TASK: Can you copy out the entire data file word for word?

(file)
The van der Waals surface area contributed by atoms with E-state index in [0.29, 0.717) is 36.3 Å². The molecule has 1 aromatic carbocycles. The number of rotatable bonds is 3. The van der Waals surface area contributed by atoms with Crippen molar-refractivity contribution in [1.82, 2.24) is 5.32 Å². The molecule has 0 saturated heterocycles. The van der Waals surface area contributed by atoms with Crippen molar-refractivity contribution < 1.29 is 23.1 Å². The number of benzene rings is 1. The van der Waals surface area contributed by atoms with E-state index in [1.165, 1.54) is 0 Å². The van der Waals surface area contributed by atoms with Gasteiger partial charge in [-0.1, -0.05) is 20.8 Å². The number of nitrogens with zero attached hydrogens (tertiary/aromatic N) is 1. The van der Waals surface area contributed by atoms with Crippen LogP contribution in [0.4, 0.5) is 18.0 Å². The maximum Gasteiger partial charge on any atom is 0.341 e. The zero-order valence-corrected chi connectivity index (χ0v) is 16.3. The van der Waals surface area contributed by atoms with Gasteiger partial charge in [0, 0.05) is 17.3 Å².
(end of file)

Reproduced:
The van der Waals surface area contributed by atoms with E-state index in [0.29, 0.717) is 36.3 Å². The molecule has 1 aromatic carbocycles. The number of rotatable bonds is 3. The van der Waals surface area contributed by atoms with Crippen molar-refractivity contribution in [1.82, 2.24) is 5.32 Å². The molecule has 0 saturated heterocycles. The van der Waals surface area contributed by atoms with Crippen molar-refractivity contribution < 1.29 is 23.1 Å². The number of benzene rings is 1. The van der Waals surface area contributed by atoms with E-state index in [1.165, 1.54) is 0 Å². The van der Waals surface area contributed by atoms with Gasteiger partial charge in [-0.1, -0.05) is 20.8 Å². The number of nitrogens with zero attached hydrogens (tertiary/aromatic N) is 1. The van der Waals surface area contributed by atoms with Crippen LogP contribution in [0.4, 0.5) is 18.0 Å². The maximum Gasteiger partial charge on any atom is 0.341 e. The zero-order valence-corrected chi connectivity index (χ0v) is 16.3. The van der Waals surface area contributed by atoms with Gasteiger partial charge in [0, 0.05) is 17.3 Å².